That Ian’s a bit of work, huh? It’s fun seeing Kane bully him, but now that we know a little bit more about him, it seems he might be as slimy, if not even slimier, than Kane himself. This is well-executed in Ian’s instant transformation as soon as he stepped out of an uncomfortable conversation with Kane: the Oxford comma line. In keeping with the comic-book metaphor from last week, Ian fits right in as the canny young interloper, hungry for power.
As fun as the comic-book template is, though, the characters seem stuck in certain characterizations, and it’s so frustrating to watch them stuck in their little loops, running the same scenario over and over again. Because not a lot changes, does it? Kitty is still looking for an ego to replace her own; Kane is still a monster; Meredith still doesn’t trust him, but doesn’t seem to know what she’d do without him. Alderman Ross is still a disappointing foe, neither competent nor noble. Sam Miller is still asking the same two questions from the pilot, with the exact same answers. I’m willing to give this cast the benefit of my many doubts, because they have shown themselves to be strong actors capable of emotional depth, but Boss’ scripts aren’t taking them anywhere interesting.
I’m not averse to the big-budget melodrama—and audiences, obviously, are not averse, either (see: True Blood). But Boss doubles down on slow, and it doesn’t work next to the poorly realized motivations of the characters and the generally unremarkable dialogue. Acting and expensive set pieces are all that are holding this show together right now. Those are admirable qualities for a TV show, but “Through And Through” is too much first-season throwback, not enough course correction. Mona’s move to City Hall promises to shake things up, so maybe things will pick up next week.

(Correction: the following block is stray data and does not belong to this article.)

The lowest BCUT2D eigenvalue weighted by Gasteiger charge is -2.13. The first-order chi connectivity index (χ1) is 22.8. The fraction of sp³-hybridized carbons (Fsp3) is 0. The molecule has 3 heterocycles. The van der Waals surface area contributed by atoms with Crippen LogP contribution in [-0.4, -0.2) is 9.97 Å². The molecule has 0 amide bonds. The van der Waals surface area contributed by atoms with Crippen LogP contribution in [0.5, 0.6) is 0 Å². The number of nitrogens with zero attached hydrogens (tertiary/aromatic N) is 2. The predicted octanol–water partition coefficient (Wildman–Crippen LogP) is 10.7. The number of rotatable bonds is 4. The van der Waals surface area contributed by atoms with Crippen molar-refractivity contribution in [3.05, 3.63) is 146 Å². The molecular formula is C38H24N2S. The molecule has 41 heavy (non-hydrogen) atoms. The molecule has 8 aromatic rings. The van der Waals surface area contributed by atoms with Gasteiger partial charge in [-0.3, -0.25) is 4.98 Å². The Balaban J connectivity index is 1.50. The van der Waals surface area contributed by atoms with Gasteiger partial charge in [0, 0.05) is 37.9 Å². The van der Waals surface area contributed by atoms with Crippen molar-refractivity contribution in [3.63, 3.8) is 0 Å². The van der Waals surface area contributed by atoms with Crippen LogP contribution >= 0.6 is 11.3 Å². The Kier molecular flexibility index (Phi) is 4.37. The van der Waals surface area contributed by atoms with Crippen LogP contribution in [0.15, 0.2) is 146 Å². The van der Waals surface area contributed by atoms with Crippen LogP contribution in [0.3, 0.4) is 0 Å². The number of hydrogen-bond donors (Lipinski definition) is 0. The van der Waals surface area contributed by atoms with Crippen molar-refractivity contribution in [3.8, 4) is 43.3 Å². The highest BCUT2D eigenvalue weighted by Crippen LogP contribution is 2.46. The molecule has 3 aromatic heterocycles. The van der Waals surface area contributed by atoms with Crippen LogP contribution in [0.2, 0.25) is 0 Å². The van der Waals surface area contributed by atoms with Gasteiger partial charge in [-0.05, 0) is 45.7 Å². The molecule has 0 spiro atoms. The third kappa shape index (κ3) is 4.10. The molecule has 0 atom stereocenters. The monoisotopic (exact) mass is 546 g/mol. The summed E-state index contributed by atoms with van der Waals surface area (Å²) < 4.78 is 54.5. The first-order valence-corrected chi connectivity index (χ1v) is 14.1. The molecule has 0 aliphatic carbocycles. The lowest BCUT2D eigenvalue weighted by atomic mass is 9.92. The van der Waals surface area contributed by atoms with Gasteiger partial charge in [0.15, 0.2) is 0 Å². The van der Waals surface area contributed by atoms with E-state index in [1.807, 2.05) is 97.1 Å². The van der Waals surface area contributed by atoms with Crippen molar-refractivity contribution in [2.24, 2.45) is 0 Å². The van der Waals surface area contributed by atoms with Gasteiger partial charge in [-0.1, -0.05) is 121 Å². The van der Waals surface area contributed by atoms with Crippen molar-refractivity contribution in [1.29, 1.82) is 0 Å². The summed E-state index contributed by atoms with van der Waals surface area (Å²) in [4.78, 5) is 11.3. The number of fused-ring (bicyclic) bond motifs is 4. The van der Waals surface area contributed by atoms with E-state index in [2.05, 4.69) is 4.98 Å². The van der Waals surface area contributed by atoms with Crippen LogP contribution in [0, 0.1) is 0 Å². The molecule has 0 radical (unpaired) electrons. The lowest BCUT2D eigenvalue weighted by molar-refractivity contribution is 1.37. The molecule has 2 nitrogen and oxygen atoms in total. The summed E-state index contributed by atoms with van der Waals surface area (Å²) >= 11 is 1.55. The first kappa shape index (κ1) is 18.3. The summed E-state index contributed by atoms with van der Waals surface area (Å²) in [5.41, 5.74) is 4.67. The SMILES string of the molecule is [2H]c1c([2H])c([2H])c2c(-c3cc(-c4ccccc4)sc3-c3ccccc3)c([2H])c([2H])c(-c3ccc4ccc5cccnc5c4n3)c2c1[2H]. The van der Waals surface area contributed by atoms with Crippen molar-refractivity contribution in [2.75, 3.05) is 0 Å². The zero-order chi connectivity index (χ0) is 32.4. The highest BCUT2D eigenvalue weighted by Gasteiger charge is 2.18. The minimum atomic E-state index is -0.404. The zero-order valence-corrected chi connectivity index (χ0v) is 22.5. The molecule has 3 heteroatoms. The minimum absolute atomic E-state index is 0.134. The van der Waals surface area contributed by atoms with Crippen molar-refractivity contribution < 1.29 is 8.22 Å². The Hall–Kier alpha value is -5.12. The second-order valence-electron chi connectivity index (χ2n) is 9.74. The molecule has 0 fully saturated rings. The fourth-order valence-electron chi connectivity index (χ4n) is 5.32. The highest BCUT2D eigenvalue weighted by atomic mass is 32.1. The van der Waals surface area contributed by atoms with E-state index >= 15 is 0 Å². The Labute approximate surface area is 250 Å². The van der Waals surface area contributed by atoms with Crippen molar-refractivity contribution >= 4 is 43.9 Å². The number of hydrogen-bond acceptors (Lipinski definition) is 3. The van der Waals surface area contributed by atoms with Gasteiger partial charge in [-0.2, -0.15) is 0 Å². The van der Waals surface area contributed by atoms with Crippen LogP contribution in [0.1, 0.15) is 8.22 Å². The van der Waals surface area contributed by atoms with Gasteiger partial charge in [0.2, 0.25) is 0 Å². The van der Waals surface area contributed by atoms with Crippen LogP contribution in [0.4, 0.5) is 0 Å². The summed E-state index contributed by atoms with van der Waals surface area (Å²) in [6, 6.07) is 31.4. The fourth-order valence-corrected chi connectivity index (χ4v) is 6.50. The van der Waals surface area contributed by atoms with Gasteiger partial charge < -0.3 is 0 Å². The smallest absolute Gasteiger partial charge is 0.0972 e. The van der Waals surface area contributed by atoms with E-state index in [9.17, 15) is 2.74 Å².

- Every now and then I think I’m going to like Kane, or at least sympathize with him a little bit, but when he strolled right by Kitty without acknowledging her, it angered me. To be fair, Kitty shouldn’t have gone to see him. But she’s still reconstructing her ego, and who knows what she thought would happen if she went to go see him. Whatever it was, boy, was she mistaken.
- Interestingly, it seems like Kitty’s future may not lie with Zajac, though maybe they’re purposely keeping the two of them apart for a bit longer as the pregnancy continues. Zajac has been weirdly and effectively colonized by his wife. Kitty managed to spur him to be the egomaniacal politician we knew he could be, but Kane and his wife have infantilized him. It remains to be seen how he’s going to change (if at all).
- Emma is perhaps in the oddest situation in this episode. Is that whole house-arrest thing for real? And if it is, please, please, please can she plot to and then successfully murder Kane? I’ve never been quite sure what her role is supposed to be in this show—at first she existed to humanize Kane, and then he turned into a monster. Plus, where is her cute boyfriend—and T.I? Where is T.I.?
- Kane’s weird corrupt cop friend is really boring! In Boss he is the classic case of a noir trope poor;y executed.
- No Kitty boob shots = “C+,” rather than a “C.” You’re welcome.